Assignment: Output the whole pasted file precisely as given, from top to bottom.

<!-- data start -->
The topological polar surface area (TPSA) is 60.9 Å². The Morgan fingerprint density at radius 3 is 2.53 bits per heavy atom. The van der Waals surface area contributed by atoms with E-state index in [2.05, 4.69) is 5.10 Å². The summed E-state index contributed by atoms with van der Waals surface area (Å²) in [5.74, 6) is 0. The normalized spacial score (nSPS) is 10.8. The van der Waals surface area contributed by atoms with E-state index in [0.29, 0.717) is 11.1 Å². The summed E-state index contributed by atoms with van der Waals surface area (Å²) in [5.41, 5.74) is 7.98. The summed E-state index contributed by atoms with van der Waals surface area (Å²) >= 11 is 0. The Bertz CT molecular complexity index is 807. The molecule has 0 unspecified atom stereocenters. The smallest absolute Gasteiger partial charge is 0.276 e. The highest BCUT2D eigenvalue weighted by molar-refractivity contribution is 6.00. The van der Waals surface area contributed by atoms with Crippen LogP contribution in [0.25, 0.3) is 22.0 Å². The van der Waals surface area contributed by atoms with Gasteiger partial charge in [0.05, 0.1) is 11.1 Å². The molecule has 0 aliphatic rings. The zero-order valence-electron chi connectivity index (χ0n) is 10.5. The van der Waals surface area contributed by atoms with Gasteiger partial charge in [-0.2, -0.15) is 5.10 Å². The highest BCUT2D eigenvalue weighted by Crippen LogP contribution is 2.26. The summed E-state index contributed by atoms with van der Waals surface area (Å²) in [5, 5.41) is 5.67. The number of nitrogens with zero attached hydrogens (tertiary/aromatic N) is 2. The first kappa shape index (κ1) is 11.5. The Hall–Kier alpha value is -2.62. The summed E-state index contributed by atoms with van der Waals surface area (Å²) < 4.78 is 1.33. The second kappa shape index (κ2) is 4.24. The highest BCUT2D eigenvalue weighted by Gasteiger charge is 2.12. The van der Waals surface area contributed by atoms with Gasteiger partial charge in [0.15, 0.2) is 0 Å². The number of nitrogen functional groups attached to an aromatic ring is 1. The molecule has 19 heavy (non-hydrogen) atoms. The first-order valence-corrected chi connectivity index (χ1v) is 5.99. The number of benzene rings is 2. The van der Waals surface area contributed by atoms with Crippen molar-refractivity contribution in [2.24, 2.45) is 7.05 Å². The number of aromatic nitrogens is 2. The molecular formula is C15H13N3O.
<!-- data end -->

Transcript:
The topological polar surface area (TPSA) is 60.9 Å². The Morgan fingerprint density at radius 3 is 2.53 bits per heavy atom. The van der Waals surface area contributed by atoms with E-state index in [2.05, 4.69) is 5.10 Å². The summed E-state index contributed by atoms with van der Waals surface area (Å²) in [5.74, 6) is 0. The normalized spacial score (nSPS) is 10.8. The van der Waals surface area contributed by atoms with E-state index in [0.29, 0.717) is 11.1 Å². The summed E-state index contributed by atoms with van der Waals surface area (Å²) in [5.41, 5.74) is 7.98. The summed E-state index contributed by atoms with van der Waals surface area (Å²) >= 11 is 0. The Bertz CT molecular complexity index is 807. The molecule has 0 unspecified atom stereocenters. The smallest absolute Gasteiger partial charge is 0.276 e. The highest BCUT2D eigenvalue weighted by molar-refractivity contribution is 6.00. The van der Waals surface area contributed by atoms with Crippen LogP contribution in [0.25, 0.3) is 22.0 Å². The van der Waals surface area contributed by atoms with Gasteiger partial charge in [0.05, 0.1) is 11.1 Å². The molecule has 0 aliphatic rings. The zero-order valence-electron chi connectivity index (χ0n) is 10.5. The van der Waals surface area contributed by atoms with Gasteiger partial charge in [-0.2, -0.15) is 5.10 Å². The highest BCUT2D eigenvalue weighted by Crippen LogP contribution is 2.26. The summed E-state index contributed by atoms with van der Waals surface area (Å²) in [5, 5.41) is 5.67. The number of nitrogens with zero attached hydrogens (tertiary/aromatic N) is 2. The first kappa shape index (κ1) is 11.5. The Hall–Kier alpha value is -2.62. The summed E-state index contributed by atoms with van der Waals surface area (Å²) < 4.78 is 1.33. The second kappa shape index (κ2) is 4.24. The highest BCUT2D eigenvalue weighted by Gasteiger charge is 2.12. The van der Waals surface area contributed by atoms with Gasteiger partial charge in [0.15, 0.2) is 0 Å². The number of nitrogen functional groups attached to an aromatic ring is 1. The molecule has 19 heavy (non-hydrogen) atoms. The first-order valence-corrected chi connectivity index (χ1v) is 5.99. The number of benzene rings is 2. The van der Waals surface area contributed by atoms with Crippen molar-refractivity contribution in [2.24, 2.45) is 7.05 Å². The number of aromatic nitrogens is 2. The molecular formula is C15H13N3O.